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Android 8.0 and Project Treble

https://www.linux.com/news/2017/9/android-oreo-adds-linux-kernel-requirements-and-new-hardening-features

https://source.android.com/devices/architecture/kernel/modular-kernels#core-kernel-requirements

“The Android 8.0 release includes Project Treble, a major re-architect of the Android OS framework designed to make it easier, faster, and less costly for manufacturers to update devices to a new version of Android. Treble is for all new devices launching with Android 8.0 and beyond (the new architecture is already running on the Developer Preview for Pixel phones).[…]”

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Google Pawn: Intel firmware dumping tool!

Exciting, Google has a new tool that helps dump the UEFI/BIOS into a rom.bin, like FlashROM and CHIPSEC! Pawn is written in C++/C, Apache-licensed, requires Linux and GCC toolchain. Given 2014-2017 copyright, it has been around for YEARS, only went public 3 months ago, and I just noticed it today. See below, I am still looking for “Bishop”…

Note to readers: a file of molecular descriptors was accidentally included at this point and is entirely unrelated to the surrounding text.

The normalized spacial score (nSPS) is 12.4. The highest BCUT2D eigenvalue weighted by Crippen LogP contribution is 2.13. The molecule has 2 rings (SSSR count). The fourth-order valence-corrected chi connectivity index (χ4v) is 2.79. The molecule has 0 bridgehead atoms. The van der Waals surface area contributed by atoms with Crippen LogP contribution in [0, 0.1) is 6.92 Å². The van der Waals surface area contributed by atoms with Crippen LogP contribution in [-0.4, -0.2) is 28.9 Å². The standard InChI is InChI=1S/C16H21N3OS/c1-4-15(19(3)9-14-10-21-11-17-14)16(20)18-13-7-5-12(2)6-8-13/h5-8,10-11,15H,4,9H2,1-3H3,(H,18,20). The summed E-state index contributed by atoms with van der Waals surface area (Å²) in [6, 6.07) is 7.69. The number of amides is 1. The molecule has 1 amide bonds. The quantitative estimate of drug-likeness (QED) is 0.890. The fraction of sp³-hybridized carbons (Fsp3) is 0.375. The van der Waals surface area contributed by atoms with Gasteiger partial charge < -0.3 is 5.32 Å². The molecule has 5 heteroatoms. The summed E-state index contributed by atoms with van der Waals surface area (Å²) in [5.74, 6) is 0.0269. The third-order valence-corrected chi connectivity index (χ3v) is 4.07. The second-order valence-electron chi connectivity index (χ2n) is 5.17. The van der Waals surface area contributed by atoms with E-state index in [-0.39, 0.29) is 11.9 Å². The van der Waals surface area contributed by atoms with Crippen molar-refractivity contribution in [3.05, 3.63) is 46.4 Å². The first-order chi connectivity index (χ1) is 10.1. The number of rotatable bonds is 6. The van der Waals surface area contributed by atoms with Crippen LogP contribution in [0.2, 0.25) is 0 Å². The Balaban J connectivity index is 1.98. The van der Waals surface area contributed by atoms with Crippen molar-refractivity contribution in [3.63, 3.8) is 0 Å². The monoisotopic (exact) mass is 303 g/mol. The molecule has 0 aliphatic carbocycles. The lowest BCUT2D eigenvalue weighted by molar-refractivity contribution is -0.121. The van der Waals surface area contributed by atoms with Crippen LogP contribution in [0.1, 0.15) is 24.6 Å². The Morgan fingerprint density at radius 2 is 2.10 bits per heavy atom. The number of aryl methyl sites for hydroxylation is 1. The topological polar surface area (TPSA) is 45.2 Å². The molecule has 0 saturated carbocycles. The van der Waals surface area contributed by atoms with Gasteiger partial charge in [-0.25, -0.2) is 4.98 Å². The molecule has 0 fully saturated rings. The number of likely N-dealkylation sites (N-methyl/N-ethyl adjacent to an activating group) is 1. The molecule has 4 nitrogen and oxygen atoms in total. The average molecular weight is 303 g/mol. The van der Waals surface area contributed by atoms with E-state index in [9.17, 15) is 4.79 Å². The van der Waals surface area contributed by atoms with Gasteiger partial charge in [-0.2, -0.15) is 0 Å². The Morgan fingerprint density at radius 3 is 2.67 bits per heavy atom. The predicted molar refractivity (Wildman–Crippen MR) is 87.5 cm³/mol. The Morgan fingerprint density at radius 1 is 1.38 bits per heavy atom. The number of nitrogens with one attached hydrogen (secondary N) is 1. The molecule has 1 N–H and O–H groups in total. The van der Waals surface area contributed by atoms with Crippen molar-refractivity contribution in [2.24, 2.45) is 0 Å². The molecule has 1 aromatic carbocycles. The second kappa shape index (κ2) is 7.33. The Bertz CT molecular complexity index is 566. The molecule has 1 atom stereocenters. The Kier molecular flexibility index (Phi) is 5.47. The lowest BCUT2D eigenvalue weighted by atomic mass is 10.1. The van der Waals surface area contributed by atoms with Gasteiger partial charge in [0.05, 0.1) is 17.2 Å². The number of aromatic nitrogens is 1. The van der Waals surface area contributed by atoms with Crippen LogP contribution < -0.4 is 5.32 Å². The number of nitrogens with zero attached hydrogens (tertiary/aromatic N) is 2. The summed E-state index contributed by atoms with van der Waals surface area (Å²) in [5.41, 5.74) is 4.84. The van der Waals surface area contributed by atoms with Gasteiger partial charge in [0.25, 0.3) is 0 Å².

Pawn BIOS Dumping Tool
Copyright 2014-2017 Google Inc.
Disclaimer: This is not an official Google product (experimental or otherwise), it is just code that happens to be owned by Google.
Pawn is a tool to extract the BIOS firmware from Intel-based workstations and laptops. The name is a play on an internal tool that is also named after a chess piece.
[…]
sudo .build/pawn bios_image.bin
You can then use other tools like UEFITool to process the firmware image further.

https://github.com/google/pawn

What/where is Pawn’s companion utility, Bishop?? From pawn.cc comments:

Pawn, a companion utility to Bishop (go/bishop) to extract BIOS firmware from corp machines.

If you find it, please leave a Comment.

https://github.com/google?utf8=%E2%9C%93&q=Bishop&type=&language=

https://github.com/search?q=topic%3Afirmware-tools+org%3Agoogle&type=Repositories

 

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Android 8.0 (“Oreo”) security changes